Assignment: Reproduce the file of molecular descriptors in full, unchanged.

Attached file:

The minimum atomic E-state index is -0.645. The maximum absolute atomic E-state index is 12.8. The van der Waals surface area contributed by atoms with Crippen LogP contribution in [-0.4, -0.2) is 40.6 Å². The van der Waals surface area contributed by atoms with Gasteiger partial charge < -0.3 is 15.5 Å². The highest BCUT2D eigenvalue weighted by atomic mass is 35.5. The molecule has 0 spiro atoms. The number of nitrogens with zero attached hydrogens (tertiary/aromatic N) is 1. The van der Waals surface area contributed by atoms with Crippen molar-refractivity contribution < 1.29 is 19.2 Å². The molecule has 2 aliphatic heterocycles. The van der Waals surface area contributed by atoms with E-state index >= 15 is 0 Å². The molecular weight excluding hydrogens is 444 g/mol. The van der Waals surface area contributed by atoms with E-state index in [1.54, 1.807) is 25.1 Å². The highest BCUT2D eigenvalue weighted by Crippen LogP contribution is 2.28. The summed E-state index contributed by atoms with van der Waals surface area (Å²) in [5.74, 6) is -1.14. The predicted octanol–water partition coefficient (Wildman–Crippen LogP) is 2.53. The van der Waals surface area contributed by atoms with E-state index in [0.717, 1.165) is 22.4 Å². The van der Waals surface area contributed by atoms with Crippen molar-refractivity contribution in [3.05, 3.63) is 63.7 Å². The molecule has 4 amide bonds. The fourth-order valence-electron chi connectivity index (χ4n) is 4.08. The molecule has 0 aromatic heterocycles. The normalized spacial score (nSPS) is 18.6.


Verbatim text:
The minimum atomic E-state index is -0.645. The maximum absolute atomic E-state index is 12.8. The van der Waals surface area contributed by atoms with Crippen LogP contribution in [-0.4, -0.2) is 40.6 Å². The van der Waals surface area contributed by atoms with Gasteiger partial charge < -0.3 is 15.5 Å². The highest BCUT2D eigenvalue weighted by atomic mass is 35.5. The molecule has 0 spiro atoms. The number of nitrogens with zero attached hydrogens (tertiary/aromatic N) is 1. The van der Waals surface area contributed by atoms with Crippen molar-refractivity contribution < 1.29 is 19.2 Å². The molecule has 2 aliphatic heterocycles. The van der Waals surface area contributed by atoms with E-state index >= 15 is 0 Å². The molecular weight excluding hydrogens is 444 g/mol. The van der Waals surface area contributed by atoms with E-state index in [1.54, 1.807) is 25.1 Å². The highest BCUT2D eigenvalue weighted by Crippen LogP contribution is 2.28. The summed E-state index contributed by atoms with van der Waals surface area (Å²) in [5.74, 6) is -1.14. The predicted octanol–water partition coefficient (Wildman–Crippen LogP) is 2.53. The van der Waals surface area contributed by atoms with E-state index in [0.717, 1.165) is 22.4 Å². The van der Waals surface area contributed by atoms with Crippen molar-refractivity contribution in [3.05, 3.63) is 63.7 Å². The molecule has 4 amide bonds. The fourth-order valence-electron chi connectivity index (χ4n) is 4.08. The molecule has 0 aromatic heterocycles. The normalized spacial score (nSPS) is 18.6.